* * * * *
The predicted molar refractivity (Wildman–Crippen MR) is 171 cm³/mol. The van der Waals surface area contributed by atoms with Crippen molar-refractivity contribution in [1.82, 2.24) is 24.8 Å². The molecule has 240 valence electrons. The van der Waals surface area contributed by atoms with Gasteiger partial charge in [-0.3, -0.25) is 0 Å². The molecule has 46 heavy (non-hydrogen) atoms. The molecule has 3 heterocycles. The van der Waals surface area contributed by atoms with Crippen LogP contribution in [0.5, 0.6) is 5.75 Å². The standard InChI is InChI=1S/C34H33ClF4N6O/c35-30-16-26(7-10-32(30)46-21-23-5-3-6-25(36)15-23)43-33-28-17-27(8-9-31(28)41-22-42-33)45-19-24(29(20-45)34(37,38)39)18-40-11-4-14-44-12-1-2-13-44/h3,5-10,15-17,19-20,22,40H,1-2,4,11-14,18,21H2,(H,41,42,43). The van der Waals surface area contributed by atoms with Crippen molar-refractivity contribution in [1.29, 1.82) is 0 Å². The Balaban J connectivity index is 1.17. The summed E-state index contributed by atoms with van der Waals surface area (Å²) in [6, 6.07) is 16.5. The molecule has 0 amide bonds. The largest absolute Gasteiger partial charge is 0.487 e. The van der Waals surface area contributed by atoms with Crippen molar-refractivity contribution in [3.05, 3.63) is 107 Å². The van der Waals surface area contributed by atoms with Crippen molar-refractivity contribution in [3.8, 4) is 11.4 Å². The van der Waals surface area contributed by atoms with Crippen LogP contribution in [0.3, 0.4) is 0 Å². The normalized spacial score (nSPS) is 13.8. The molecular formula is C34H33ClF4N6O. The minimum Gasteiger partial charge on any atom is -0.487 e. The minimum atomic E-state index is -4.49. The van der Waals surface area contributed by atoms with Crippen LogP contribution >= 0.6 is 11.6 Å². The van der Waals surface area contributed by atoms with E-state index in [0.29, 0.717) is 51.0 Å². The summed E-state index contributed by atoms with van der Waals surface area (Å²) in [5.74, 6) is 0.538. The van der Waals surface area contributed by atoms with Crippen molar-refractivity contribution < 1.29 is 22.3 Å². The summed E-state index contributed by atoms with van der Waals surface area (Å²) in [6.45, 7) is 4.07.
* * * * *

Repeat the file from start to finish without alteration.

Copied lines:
The predicted molar refractivity (Wildman–Crippen MR) is 171 cm³/mol. The van der Waals surface area contributed by atoms with Crippen molar-refractivity contribution in [1.82, 2.24) is 24.8 Å². The molecule has 240 valence electrons. The van der Waals surface area contributed by atoms with Gasteiger partial charge in [-0.3, -0.25) is 0 Å². The molecule has 46 heavy (non-hydrogen) atoms. The molecule has 3 heterocycles. The van der Waals surface area contributed by atoms with Crippen LogP contribution in [0.5, 0.6) is 5.75 Å². The standard InChI is InChI=1S/C34H33ClF4N6O/c35-30-16-26(7-10-32(30)46-21-23-5-3-6-25(36)15-23)43-33-28-17-27(8-9-31(28)41-22-42-33)45-19-24(29(20-45)34(37,38)39)18-40-11-4-14-44-12-1-2-13-44/h3,5-10,15-17,19-20,22,40H,1-2,4,11-14,18,21H2,(H,41,42,43). The van der Waals surface area contributed by atoms with Crippen molar-refractivity contribution in [1.29, 1.82) is 0 Å². The Balaban J connectivity index is 1.17. The summed E-state index contributed by atoms with van der Waals surface area (Å²) in [6, 6.07) is 16.5. The molecule has 0 amide bonds. The largest absolute Gasteiger partial charge is 0.487 e. The van der Waals surface area contributed by atoms with Crippen molar-refractivity contribution in [3.05, 3.63) is 107 Å². The van der Waals surface area contributed by atoms with Crippen molar-refractivity contribution in [3.8, 4) is 11.4 Å². The van der Waals surface area contributed by atoms with Crippen LogP contribution in [0.3, 0.4) is 0 Å². The normalized spacial score (nSPS) is 13.8. The molecular formula is C34H33ClF4N6O. The minimum Gasteiger partial charge on any atom is -0.487 e. The minimum atomic E-state index is -4.49. The van der Waals surface area contributed by atoms with Crippen LogP contribution >= 0.6 is 11.6 Å². The van der Waals surface area contributed by atoms with E-state index in [0.29, 0.717) is 51.0 Å². The summed E-state index contributed by atoms with van der Waals surface area (Å²) in [5.74, 6) is 0.538. The van der Waals surface area contributed by atoms with Crippen molar-refractivity contribution < 1.29 is 22.3 Å². The summed E-state index contributed by atoms with van der Waals surface area (Å²) in [6.45, 7) is 4.07.